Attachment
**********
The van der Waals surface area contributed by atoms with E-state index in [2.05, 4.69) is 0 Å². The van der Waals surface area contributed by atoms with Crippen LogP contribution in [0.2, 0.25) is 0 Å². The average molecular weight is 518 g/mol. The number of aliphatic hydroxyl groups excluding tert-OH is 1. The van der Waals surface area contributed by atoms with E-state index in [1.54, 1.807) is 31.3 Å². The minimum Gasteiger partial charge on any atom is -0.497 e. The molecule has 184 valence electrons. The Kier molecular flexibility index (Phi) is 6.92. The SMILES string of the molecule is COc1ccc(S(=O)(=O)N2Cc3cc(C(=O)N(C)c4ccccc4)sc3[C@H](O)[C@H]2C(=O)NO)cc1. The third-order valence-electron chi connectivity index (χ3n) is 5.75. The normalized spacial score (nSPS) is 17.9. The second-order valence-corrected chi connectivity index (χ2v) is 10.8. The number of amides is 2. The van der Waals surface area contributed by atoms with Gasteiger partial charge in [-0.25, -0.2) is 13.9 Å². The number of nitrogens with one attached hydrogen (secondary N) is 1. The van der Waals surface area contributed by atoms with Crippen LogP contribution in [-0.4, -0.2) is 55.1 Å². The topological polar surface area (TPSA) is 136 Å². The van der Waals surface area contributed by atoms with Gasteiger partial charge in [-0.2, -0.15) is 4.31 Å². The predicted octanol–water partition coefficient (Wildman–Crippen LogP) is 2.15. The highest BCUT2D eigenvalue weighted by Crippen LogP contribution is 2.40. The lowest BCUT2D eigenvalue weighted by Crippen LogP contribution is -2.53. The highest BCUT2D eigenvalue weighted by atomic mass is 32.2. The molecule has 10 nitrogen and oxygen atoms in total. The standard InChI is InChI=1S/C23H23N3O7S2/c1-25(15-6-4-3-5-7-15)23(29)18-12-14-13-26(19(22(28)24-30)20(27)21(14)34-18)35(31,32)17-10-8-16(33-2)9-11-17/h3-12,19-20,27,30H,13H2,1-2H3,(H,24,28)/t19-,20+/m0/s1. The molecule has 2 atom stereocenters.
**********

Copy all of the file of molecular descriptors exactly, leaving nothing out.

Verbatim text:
The van der Waals surface area contributed by atoms with E-state index in [2.05, 4.69) is 0 Å². The van der Waals surface area contributed by atoms with Crippen LogP contribution in [0.2, 0.25) is 0 Å². The average molecular weight is 518 g/mol. The number of aliphatic hydroxyl groups excluding tert-OH is 1. The van der Waals surface area contributed by atoms with E-state index in [1.54, 1.807) is 31.3 Å². The minimum Gasteiger partial charge on any atom is -0.497 e. The molecule has 184 valence electrons. The Kier molecular flexibility index (Phi) is 6.92. The SMILES string of the molecule is COc1ccc(S(=O)(=O)N2Cc3cc(C(=O)N(C)c4ccccc4)sc3[C@H](O)[C@H]2C(=O)NO)cc1. The third-order valence-electron chi connectivity index (χ3n) is 5.75. The normalized spacial score (nSPS) is 17.9. The second-order valence-corrected chi connectivity index (χ2v) is 10.8. The number of amides is 2. The van der Waals surface area contributed by atoms with Gasteiger partial charge in [-0.25, -0.2) is 13.9 Å². The number of nitrogens with one attached hydrogen (secondary N) is 1. The van der Waals surface area contributed by atoms with Crippen LogP contribution in [-0.4, -0.2) is 55.1 Å². The topological polar surface area (TPSA) is 136 Å². The van der Waals surface area contributed by atoms with Gasteiger partial charge in [-0.2, -0.15) is 4.31 Å². The predicted octanol–water partition coefficient (Wildman–Crippen LogP) is 2.15. The highest BCUT2D eigenvalue weighted by Crippen LogP contribution is 2.40. The lowest BCUT2D eigenvalue weighted by Crippen LogP contribution is -2.53. The highest BCUT2D eigenvalue weighted by atomic mass is 32.2. The molecule has 10 nitrogen and oxygen atoms in total. The standard InChI is InChI=1S/C23H23N3O7S2/c1-25(15-6-4-3-5-7-15)23(29)18-12-14-13-26(19(22(28)24-30)20(27)21(14)34-18)35(31,32)17-10-8-16(33-2)9-11-17/h3-12,19-20,27,30H,13H2,1-2H3,(H,24,28)/t19-,20+/m0/s1. The molecule has 2 atom stereocenters.